ALSO PHOTOGRAPHED THE BLEEDING HORSE PUBLIC HOUSE
Camden Street links Ranelagh/Rathmines (Dublin 6) to the southern city centre of Dublin via Wexford Street. It is divided into Camden Street Upper (southern end) and Camden Street Lower (northern end).
The name is likely derived from the Charles Pratt, 1st Earl Camden (1714-94). The fact that the street name first appears on maps in 1778 would rule it out as originating from his son John Pratt, Marquess Camden (1759-1840) who became Lord Lieutenent of Ireland in 1795. An attempt to connect the name to Saint Kevin (Old Irish Cóemgen) is regarded as spurious.
A prominent company located on Upper Camden St for over a century was Earley and Company (1861–1975). They were ecclesiastical furnishings and stained glass manufacturers and retailers. The firm was one of the largest and most prestigious ecclesiastical decorators both in Ireland and the U.K.
An intact Edwardian shop interior existed at number 39, Carvill’s Off Licence until the early 21st century. The Bleeding Horse pub is also a notable building, with a public house sitting on the site since 1648. It is mentioned in the work of Sean O’Casey, and both James Clarence Mangan and Joseph Sheridan Le Fanu were patrons.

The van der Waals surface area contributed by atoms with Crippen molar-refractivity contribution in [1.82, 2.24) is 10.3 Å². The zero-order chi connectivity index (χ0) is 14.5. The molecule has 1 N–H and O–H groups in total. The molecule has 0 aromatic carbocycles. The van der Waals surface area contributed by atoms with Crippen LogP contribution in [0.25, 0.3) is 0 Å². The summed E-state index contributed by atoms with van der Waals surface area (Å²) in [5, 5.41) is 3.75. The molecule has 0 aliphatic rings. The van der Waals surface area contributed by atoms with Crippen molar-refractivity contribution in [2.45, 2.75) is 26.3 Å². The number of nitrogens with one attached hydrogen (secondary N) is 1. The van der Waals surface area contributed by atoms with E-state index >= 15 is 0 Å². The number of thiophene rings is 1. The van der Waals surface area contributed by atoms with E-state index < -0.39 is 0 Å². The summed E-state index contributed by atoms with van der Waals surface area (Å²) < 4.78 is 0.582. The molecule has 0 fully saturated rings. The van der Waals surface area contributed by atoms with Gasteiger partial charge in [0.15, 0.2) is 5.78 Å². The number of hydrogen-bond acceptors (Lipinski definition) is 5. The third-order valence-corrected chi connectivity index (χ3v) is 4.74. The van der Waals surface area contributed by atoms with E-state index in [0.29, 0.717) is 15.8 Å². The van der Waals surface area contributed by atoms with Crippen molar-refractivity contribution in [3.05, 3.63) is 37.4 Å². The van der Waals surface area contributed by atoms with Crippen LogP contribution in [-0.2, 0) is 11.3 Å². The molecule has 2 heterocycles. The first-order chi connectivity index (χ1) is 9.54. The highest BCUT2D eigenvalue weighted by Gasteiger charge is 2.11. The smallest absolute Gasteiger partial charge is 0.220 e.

There were two cinemas on the street: The Camden Cinema and the Theatre De Luxe. The Camden Cinema was located at 55 Upper Camden St., where the headquarters of Concern Worldwide is now located. It closed around 1912. The Theatre De Luxe was opened in 1912 by Maurice Elliman, a Jew who escaped the pogroms in Eastern Europe. The first building was designed by Frederick Hayes, MRIAI, and built by George Squire & Co. It was enlarged and rebuilt in 1920. The exterior was remodelled in Art deco style in 1934. It closed in 1975. The building is now a hotel, Hotel De Luxe, and a night-club.